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Adam Scott Q&A: On his future, fatherhood and favorites

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ORLANDO, FL - MARCH 16:  Adam Scott of Australia speaks during an interview at practice for the Arnold Palmer Invitational presented by MasterCard at Bay Hill Club and Lodge on March 16, 2016 in Orlando, Florida. (Photo by Keyur Khamar/PGA TOUR)

ORLANDO, FL - MARCH 16: Adam Scott of Australia speaks during an interview at practice for the Arnold Palmer Invitational presented by MasterCard at Bay Hill Club and Lodge on March 16, 2016 in Orlando, Florida. (Photo by Keyur Khamar/PGA TOUR)

Adam Scott discusses his future in golf, fatherhood and a typical Friday

    Written by Brian Wacker @pgatour_brianw

    ORLANDO, Fla. -- The best way to describe Adam Scott -- good looks and even better-looking swing aside -- is exceedingly polite. Perhaps the best example of this came after a crushing collapse in the final round of the 2012 Open Championship at Royal Lytham & St. Annes, where, after recounting it all to TV and then to the rest of the media in a post-round press conference, a last, lone voice rose from the back of the room asking if the Aussie’s parents were from nearby Freckleton and if his grandmother had a house overlooking the course. Even Scott couldn’t help but laugh a little. After explaining that it was actually his dad’s cousins who lived there, and that it was his aunt who once had the house, Scott concluded with, “That’s the best I’ve got for you.”

    Gracious in defeat, yes. Many other things, also yes, including fiercely private. But the 35-year-old Aussie recently spent an hour with PGATOUR.COM, opening up on a number of topics: Trying to avoid being a one-hit wonder, the majors that have slipped away, fatherhood, putting, his private life, his one and only Instagram post and what really happened to the Green Jacket one night in Australia, among other things. It turns out Scott has plenty more best in him when it comes to answering questions.

    BRIAN WACKER: How often have you watched a replay of your Masters win?

    ADAM SCOTT: I think I've watched it twice. It was both later in that year, and I actually haven't watched it since. I don't know why. My wife's been trying to get me to re-watch it at times when I haven't been playing my best, and that may be just to help me believe that I'm a good player. Maybe stubbornness tells me not to watch it. Sometimes I think with those things, like watching it over, might spoil the memories I have and the way they have been drawn up in my head. You still win, which is the great thing, but how (you win) is certainly evolving over the few years since.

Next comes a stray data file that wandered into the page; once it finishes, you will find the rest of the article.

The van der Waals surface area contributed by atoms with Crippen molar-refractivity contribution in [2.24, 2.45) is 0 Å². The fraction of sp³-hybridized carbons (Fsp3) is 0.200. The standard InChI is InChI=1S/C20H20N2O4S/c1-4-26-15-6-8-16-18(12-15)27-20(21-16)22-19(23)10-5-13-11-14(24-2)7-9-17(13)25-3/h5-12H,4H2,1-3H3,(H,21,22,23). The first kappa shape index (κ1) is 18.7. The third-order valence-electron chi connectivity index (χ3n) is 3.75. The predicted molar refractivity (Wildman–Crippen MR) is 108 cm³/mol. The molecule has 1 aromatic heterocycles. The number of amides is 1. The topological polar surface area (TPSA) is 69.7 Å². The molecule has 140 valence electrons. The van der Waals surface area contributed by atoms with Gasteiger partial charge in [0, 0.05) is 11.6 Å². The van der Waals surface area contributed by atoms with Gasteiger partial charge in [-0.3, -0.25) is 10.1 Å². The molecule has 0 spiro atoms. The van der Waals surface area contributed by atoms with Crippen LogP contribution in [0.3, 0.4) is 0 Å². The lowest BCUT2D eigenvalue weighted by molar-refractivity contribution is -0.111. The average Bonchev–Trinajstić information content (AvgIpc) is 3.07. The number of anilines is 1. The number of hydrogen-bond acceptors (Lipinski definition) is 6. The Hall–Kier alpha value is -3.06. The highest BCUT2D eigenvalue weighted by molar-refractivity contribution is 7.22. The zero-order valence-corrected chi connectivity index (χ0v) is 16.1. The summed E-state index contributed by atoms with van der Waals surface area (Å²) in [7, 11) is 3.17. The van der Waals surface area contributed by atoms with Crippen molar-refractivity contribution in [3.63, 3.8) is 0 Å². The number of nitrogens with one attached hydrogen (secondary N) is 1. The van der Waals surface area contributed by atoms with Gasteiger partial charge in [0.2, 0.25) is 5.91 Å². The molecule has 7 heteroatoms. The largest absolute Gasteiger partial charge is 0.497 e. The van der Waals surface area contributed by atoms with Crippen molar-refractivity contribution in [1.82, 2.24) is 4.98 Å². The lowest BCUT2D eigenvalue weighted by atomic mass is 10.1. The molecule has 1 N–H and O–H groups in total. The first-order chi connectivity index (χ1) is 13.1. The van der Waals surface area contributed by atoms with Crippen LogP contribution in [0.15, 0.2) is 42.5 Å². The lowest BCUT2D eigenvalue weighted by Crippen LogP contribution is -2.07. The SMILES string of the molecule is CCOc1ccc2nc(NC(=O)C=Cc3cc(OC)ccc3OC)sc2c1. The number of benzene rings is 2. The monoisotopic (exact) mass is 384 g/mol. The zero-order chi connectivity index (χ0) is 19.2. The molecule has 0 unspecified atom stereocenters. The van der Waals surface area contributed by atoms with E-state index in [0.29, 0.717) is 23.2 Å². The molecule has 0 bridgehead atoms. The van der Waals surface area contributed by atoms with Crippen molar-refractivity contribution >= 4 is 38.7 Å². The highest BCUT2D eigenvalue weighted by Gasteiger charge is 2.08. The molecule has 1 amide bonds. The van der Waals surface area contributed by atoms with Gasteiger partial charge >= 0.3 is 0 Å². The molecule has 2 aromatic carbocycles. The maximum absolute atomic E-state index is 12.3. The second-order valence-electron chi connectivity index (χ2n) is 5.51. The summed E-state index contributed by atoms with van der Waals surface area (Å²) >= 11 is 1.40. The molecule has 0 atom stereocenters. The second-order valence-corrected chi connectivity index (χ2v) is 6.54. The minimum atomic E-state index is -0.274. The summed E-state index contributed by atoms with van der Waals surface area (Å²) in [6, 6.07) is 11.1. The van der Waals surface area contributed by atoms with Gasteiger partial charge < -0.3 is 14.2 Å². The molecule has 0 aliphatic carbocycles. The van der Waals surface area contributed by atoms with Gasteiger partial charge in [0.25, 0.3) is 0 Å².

BW: You've had chances to win a bunch of majors. Are you surprised that your first was at Augusta National?

    AS: I think I had these visions as a kid that I would win the U.S. Open. I just thought, I'm a good driver of the golf ball, so I'll win a U.S. Open. I had no experience or anything to go off other than that's what I associated with the U.S. Open for some reason, which may or may not be the case. But I think probably if you asked me in 2010, I would have said yes, I'd be surprised if it was the Masters.

    BW: You're not a guy who shows a lot of emotion outwardly, but on that day you did. Looking back on it now can you describe what you felt that day?

    AS: I think it was probably just a buildup of a lot of things, my whole career, everything that had gone into the couple years leading up to it, the clear improvement in my game and expectation and everything. And the fact that for quite some time, well, at least my whole career and before, every Australian player kept saying, 'When is an Australian player going to win the Masters?'

    BW: You haven’t won a major since. Were you or are concerned that winning the Masters would be a career-defining achievement, that you’d be a sort of one-hit wonder?

    AS: I think I was aware of that straightaway, but I'd like to win another major and see how it feels. I don't know for sure if it can be topped, but it's going to be the most significant victory most likely in my career and most significant time. But I'm not settled to just win one Masters. I think I've got every reason to believe that I can win more major tournaments.

    BW: You said recently that you consider Bubba Watson as the favorite this year. Why?

    AS: Well, he's won two of the last four Masters. He's on a hot stretch. He has a huge level of comfort on the golf course. His form is great. He's an incredibly talented player; none of it is really conventional, but he gets the ball in the hole in the least shots a lot of times. I just picked a name because I thought that was the easiest one to pick. It's hard to not put other guys in there, too, any one of these top players. Jason Day, maybe that's the week he plays his best this year and he wins, because he's got the game to do it. So many guys have the game to do it. I'm just kind of going off form and how the guy must feel at Augusta. The firepower that Bubba takes, if he hits good drives at the right time, I mean, he's left with nothing into some of the holes.

    BW: What was the most interesting experience you’ve had with the Green Jacket?